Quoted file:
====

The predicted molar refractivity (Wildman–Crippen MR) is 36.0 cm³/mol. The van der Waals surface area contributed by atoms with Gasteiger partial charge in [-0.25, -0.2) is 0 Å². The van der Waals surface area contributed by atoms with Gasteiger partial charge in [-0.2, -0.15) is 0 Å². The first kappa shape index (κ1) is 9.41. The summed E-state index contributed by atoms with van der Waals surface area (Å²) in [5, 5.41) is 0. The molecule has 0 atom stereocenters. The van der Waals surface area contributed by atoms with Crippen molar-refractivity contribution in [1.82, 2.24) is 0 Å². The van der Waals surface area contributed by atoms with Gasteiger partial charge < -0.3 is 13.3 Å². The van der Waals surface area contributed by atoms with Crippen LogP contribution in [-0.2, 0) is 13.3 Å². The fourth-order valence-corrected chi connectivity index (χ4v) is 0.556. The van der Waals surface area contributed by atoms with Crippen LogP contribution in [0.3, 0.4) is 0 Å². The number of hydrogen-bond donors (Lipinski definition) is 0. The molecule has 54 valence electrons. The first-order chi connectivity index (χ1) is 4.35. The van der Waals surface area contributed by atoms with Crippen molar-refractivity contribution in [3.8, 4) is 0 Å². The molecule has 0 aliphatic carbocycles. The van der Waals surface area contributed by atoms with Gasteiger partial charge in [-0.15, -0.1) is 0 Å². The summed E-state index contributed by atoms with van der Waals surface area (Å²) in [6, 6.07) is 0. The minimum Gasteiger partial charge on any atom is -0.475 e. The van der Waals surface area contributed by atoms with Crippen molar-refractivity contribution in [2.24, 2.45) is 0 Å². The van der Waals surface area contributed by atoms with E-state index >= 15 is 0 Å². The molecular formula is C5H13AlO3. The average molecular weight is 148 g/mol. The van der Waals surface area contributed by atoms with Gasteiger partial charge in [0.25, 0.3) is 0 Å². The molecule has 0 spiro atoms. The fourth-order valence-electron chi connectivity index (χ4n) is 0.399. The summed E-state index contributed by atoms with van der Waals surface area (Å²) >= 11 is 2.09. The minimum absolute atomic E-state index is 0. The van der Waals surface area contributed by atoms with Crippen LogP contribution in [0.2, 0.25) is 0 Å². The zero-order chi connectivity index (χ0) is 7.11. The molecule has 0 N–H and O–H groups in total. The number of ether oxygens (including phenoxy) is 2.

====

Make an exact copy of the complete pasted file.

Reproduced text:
The predicted molar refractivity (Wildman–Crippen MR) is 36.0 cm³/mol. The van der Waals surface area contributed by atoms with Gasteiger partial charge in [-0.25, -0.2) is 0 Å². The van der Waals surface area contributed by atoms with Gasteiger partial charge in [-0.2, -0.15) is 0 Å². The first kappa shape index (κ1) is 9.41. The summed E-state index contributed by atoms with van der Waals surface area (Å²) in [5, 5.41) is 0. The molecule has 0 atom stereocenters. The van der Waals surface area contributed by atoms with Crippen molar-refractivity contribution in [1.82, 2.24) is 0 Å². The van der Waals surface area contributed by atoms with Gasteiger partial charge < -0.3 is 13.3 Å². The van der Waals surface area contributed by atoms with Crippen LogP contribution in [-0.2, 0) is 13.3 Å². The fourth-order valence-corrected chi connectivity index (χ4v) is 0.556. The van der Waals surface area contributed by atoms with Crippen LogP contribution in [0.3, 0.4) is 0 Å². The number of hydrogen-bond donors (Lipinski definition) is 0. The molecule has 54 valence electrons. The first-order chi connectivity index (χ1) is 4.35. The van der Waals surface area contributed by atoms with Crippen molar-refractivity contribution in [3.8, 4) is 0 Å². The molecule has 0 aliphatic carbocycles. The van der Waals surface area contributed by atoms with Gasteiger partial charge in [-0.15, -0.1) is 0 Å². The summed E-state index contributed by atoms with van der Waals surface area (Å²) in [6, 6.07) is 0. The minimum Gasteiger partial charge on any atom is -0.475 e. The van der Waals surface area contributed by atoms with Crippen molar-refractivity contribution in [2.24, 2.45) is 0 Å². The van der Waals surface area contributed by atoms with E-state index >= 15 is 0 Å². The molecular formula is C5H13AlO3. The average molecular weight is 148 g/mol. The van der Waals surface area contributed by atoms with Gasteiger partial charge in [0.25, 0.3) is 0 Å². The molecule has 0 spiro atoms. The fourth-order valence-electron chi connectivity index (χ4n) is 0.399. The summed E-state index contributed by atoms with van der Waals surface area (Å²) >= 11 is 2.09. The minimum absolute atomic E-state index is 0. The van der Waals surface area contributed by atoms with Crippen LogP contribution in [0.2, 0.25) is 0 Å². The zero-order chi connectivity index (χ0) is 7.11. The molecule has 0 N–H and O–H groups in total. The number of ether oxygens (including phenoxy) is 2.